John Sciacca Writes...
Random Thoughts (Blog)
Random Thoughts (Blog)
Random Thoughts (Blog)
|Posted on August 23, 2011 at 12:45 AM|
When I first joined Custom Theater and Audio back in 1998, my partner and I thought our competition was a local alarm installer who kept trying to break into distributed audio. We would see him on jobs and be told that we were competing against his bids. Occasionally he'd do a mid-sized home theater system, but, again, ultimately time took his business on a different road.
Then we heard that Best Buy was going to be coming to town and we thought, “Oh, no! Now they are going to take away all those small, walk-in jobs, and flat panel TV sales, and quick, 1-day theater installs.” But it turned out that having them around just raised awareness the overall awareness about A/V and caused people to do a little more shopping and research. And when they got around to comparing the experience of talking with US to the experience of talking with THEM -- generally manifest as a rookie, hourly-waged Blue Shirt -- well, we came across actually looking like we cared and knew what the hell we were talking about and didn’t come up short too often.
But, a recent article brings out what could be a very real and lasting bit of competition to not just my shop, but to the entire marketplace. An article in The WSJ, or just “The Journal” (that’s what us cool kids call it; OK, that’s what my double-MBA holding brother calls it) by Andria Cheng a couple of months back examined the growing change of dynamic in the marketplace. It went on to explain the reasons why stores – specifically electronics retailers like Best Buy and HH Gregg – were in danger of continuing to lose more and more market share to on-line uber-tailer, Amazon.
Not very surprisingly, Amazon’s pricing was often cheaper than their brick-and-mortar competition; an average of around 11% cheaper. Not surprising because they don’t have to deal with pesky little things like hiring knowledgeable sales people or paying their insurance or the expense of having a showroom that is outfit with any display models. You know, stuff like that. And the discount increased as the people bought more and more items because of savings on shipping. Also, the biggest pricing advantage was on items over $20. (Items over $20…hmm, I wonder if anything I sell is even UNDER $20...Maybe a random y-cable or a 1meter analog audio cable or like 15-feet of speaker wire or a pair of Monster Banana Plugs. But not much else.)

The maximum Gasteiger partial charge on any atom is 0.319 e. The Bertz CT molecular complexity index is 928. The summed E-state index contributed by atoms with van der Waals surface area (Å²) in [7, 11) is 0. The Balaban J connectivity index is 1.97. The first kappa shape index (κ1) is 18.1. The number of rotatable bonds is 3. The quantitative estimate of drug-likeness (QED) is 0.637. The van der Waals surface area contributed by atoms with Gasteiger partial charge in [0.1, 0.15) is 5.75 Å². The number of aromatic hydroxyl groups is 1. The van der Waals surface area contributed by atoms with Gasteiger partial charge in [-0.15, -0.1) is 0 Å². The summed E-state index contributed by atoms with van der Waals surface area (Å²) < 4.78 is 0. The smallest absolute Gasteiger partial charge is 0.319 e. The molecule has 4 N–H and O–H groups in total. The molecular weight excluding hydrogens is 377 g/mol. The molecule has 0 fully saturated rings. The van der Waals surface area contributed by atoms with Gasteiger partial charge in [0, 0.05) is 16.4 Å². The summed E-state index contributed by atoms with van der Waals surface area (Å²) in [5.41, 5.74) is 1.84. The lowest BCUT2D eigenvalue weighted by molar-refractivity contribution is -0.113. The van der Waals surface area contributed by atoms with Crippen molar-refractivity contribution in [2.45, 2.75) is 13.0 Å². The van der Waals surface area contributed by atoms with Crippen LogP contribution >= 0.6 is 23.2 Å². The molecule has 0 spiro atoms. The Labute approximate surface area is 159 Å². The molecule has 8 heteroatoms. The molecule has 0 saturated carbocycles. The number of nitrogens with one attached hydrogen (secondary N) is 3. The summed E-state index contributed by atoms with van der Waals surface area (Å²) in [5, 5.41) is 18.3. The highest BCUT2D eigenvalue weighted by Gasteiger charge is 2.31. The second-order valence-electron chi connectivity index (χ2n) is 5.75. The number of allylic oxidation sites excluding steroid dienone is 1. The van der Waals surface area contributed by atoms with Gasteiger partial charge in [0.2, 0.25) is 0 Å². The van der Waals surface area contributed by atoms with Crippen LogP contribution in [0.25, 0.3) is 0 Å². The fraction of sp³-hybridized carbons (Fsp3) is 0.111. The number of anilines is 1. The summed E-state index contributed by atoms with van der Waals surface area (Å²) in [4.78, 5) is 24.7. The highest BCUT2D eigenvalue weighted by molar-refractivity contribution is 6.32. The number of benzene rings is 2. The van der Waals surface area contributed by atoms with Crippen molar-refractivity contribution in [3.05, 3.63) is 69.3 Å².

Cheng cited an analyst who wrote, "The price-comparison risk for Hhgregg is a particularly high concern because of the high average ticket, and 84% of the overlapping items are available at lower prices.” Best Buy, has 69% of product overlapping with Amazon, which has a roughly 12% price discount advantage on identical items.
George Anderson followed up on that story in July in with a Forbes article titled, “Retailers fear becoming Amazon’s ‘Showroom.’” Anderson’s article began, “A growing number of consumers had taken to going to Best Buy to test consumer electronics and then going online to get them at a cheaper price. As Greg Melich of ISI Group and others have pointed out before and since then, Best Buy appears to be in danger of turning into Amazon’s ‘showroom.’”
And I wondered; forget about Best Buy…am I becoming an Amazon showroom? And moreover, what can I do to defend myself against it from happening?
Retailers losing sales to on-line shopping has been a concern for a long time. People have always been price conscious and now that comparing pricing literally all over the world takes only as long as it does for someone to type the model number and hit search, it has made it much easier for people to let their fingers -- and their computers -- do the walking.